​Miller’s generous use of non-dance elements, of course, is only the first step in her revelatory process. She brings the audience along her creative journey with an understanding that they want to be part of this reveal, expecting that those who witness her performance are indeed ready and available to learn what creative inspirations and exploration led to the final work onstage. She explains, “Whether multi-disciplinary performance deepens meaning for an audience, of course, will depend on the content and context of all that is offered and received. I’m interested in offering a holographic depth to that immediacy by sharing the means – the process involved – by which we’ve arrived at the moment in front of us, as part the moment itself. I expect a viewer to bring their particular frame of attention to bear on the situation between us. The meaning-making that arises, hopefully, takes place because we’re all attending to the possibility.”

​With performance as the jumping off point, Process v. Product will invite introspective exploration of the creative process through panel discussions and workshops that take the immediacy of the festival’s performances and examine the underlying creative channels that led to creative output.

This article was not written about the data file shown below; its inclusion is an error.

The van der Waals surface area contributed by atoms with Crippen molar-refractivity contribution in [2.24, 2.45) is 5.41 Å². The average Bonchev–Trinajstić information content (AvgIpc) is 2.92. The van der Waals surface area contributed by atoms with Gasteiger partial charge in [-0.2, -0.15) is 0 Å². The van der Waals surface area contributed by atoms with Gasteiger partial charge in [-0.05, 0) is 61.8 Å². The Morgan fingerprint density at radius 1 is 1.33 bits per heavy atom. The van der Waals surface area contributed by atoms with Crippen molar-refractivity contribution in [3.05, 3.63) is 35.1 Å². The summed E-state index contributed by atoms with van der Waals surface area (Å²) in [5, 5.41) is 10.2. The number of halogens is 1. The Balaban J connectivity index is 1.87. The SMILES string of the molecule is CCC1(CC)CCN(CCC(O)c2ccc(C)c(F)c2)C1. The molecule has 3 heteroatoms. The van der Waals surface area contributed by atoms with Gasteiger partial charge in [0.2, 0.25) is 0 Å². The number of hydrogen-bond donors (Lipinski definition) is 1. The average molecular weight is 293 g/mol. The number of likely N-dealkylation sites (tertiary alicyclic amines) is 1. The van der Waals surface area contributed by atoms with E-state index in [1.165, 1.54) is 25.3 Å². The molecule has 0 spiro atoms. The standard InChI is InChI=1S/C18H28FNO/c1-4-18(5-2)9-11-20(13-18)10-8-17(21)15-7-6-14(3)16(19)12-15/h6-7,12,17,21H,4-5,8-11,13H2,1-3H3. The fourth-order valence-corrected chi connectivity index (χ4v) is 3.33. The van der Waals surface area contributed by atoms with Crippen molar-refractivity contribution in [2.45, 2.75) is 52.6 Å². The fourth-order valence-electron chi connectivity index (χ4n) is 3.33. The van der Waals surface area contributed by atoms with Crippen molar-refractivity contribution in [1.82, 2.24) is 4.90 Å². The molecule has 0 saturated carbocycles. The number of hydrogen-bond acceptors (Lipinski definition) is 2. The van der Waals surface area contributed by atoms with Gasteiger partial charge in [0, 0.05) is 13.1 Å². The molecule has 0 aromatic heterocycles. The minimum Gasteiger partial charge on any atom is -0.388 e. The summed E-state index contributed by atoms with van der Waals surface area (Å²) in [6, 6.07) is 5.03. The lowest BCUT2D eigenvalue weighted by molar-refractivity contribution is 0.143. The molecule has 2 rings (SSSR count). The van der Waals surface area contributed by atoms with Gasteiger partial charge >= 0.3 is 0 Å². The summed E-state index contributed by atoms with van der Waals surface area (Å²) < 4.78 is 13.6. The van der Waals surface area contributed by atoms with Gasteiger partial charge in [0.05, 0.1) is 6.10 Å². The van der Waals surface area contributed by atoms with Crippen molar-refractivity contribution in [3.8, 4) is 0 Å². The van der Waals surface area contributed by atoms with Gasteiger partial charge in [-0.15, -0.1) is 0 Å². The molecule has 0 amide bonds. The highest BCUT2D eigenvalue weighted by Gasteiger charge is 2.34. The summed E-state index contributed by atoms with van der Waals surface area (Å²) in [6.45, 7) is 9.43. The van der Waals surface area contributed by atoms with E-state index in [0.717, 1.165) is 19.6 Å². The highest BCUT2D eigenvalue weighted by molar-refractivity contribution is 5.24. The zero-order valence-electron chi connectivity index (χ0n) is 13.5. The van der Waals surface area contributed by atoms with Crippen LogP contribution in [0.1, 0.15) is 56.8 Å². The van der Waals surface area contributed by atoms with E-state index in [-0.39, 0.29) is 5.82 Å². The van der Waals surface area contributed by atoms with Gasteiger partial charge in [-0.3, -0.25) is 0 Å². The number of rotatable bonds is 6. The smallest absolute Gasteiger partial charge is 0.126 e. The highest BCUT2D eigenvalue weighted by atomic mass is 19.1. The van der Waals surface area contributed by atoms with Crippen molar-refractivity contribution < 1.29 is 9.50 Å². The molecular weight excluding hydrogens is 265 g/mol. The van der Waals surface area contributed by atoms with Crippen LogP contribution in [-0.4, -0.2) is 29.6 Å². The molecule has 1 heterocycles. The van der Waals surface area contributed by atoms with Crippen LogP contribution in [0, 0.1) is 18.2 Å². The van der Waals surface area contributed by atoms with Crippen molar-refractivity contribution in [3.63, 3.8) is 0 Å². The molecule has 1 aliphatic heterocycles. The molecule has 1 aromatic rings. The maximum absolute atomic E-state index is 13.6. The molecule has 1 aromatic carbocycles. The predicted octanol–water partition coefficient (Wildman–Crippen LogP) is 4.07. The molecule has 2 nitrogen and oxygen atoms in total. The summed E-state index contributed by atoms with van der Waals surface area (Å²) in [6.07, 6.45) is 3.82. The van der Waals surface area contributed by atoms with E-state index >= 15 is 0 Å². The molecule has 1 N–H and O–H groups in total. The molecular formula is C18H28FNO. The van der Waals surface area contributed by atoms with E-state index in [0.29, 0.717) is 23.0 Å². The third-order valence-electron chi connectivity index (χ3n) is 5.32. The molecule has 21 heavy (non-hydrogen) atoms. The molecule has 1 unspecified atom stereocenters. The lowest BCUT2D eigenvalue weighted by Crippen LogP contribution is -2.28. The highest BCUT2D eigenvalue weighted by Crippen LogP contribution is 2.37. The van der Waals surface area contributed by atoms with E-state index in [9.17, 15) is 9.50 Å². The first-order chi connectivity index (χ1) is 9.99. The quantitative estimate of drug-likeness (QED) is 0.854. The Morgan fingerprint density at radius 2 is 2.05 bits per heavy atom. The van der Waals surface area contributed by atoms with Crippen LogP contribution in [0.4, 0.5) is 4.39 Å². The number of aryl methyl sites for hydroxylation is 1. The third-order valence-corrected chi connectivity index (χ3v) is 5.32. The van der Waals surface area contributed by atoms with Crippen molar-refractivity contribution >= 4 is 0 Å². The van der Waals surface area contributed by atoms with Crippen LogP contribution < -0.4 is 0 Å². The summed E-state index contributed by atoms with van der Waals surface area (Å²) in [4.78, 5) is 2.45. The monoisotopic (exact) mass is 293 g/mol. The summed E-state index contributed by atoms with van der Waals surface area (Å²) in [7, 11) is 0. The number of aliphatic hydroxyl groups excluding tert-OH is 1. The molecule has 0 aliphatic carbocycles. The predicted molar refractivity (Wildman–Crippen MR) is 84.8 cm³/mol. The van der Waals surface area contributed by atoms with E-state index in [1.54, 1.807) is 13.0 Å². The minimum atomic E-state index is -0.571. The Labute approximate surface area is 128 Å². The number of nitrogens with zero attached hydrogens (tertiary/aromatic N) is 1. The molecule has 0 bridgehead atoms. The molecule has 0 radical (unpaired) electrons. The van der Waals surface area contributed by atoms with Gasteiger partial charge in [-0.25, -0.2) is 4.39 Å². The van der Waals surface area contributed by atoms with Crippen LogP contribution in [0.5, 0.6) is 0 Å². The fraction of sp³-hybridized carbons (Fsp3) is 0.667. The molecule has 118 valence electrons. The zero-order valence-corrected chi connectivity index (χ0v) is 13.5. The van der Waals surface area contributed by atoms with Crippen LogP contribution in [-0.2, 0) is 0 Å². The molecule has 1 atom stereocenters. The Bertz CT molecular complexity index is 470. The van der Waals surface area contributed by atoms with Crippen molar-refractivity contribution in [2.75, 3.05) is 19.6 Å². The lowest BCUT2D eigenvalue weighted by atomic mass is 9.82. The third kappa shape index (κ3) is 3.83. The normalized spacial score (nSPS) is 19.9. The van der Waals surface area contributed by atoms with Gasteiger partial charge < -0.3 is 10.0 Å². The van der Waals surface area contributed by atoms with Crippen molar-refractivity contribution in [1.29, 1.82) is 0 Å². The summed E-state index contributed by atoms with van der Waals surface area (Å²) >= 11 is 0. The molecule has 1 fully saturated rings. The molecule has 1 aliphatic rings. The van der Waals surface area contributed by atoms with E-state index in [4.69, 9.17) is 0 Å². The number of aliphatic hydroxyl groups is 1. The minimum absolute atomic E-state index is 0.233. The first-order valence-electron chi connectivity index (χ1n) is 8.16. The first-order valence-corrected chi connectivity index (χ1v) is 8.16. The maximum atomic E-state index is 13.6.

Chenoweth explains that a series of discussions called Process Prism Panels will serve as an apt exploration of artistic processes through a variety of disciplinary lenses. Audiences will get insight into the creative process from a variety of artistic voices, all sharing their own distinct paths to the artistic developmental process. She explains, “I’m looking forward to having a visual artist, a choreographer, and a poet all share stories about how they approach creation. I think we often get too attached to disciplinary boundaries when artists themselves are often working in multidisciplinary ways. Molly is a choreographer but she’s also a breathtaking writer. I’m hoping she’ll talk about how her writing practice influences her dance-making, and vice versa, and I think that may show up in interesting ways in the stage work as well.”

​For the creators involved, the possibility of shedding a little light on how inspiration matures into the creation, yielding performance and “product” only deepens the experience for both themselves and the audiences that consume their work. As Miller puts it, audiences may actually see something of their own creative processes in what the festival reveals making dance creation a more relatable concept. She explains, “My hope is that viewers will recognize something in the interplay of happenstance, epiphany and tedium that we all share when we work toward a moment that we don’t yet recognize but feel is worth the effort.”

​Process v. Product will take place at The Dance Center of Columbia College Chicago March 29 through April 7, 2018. Visit for more details.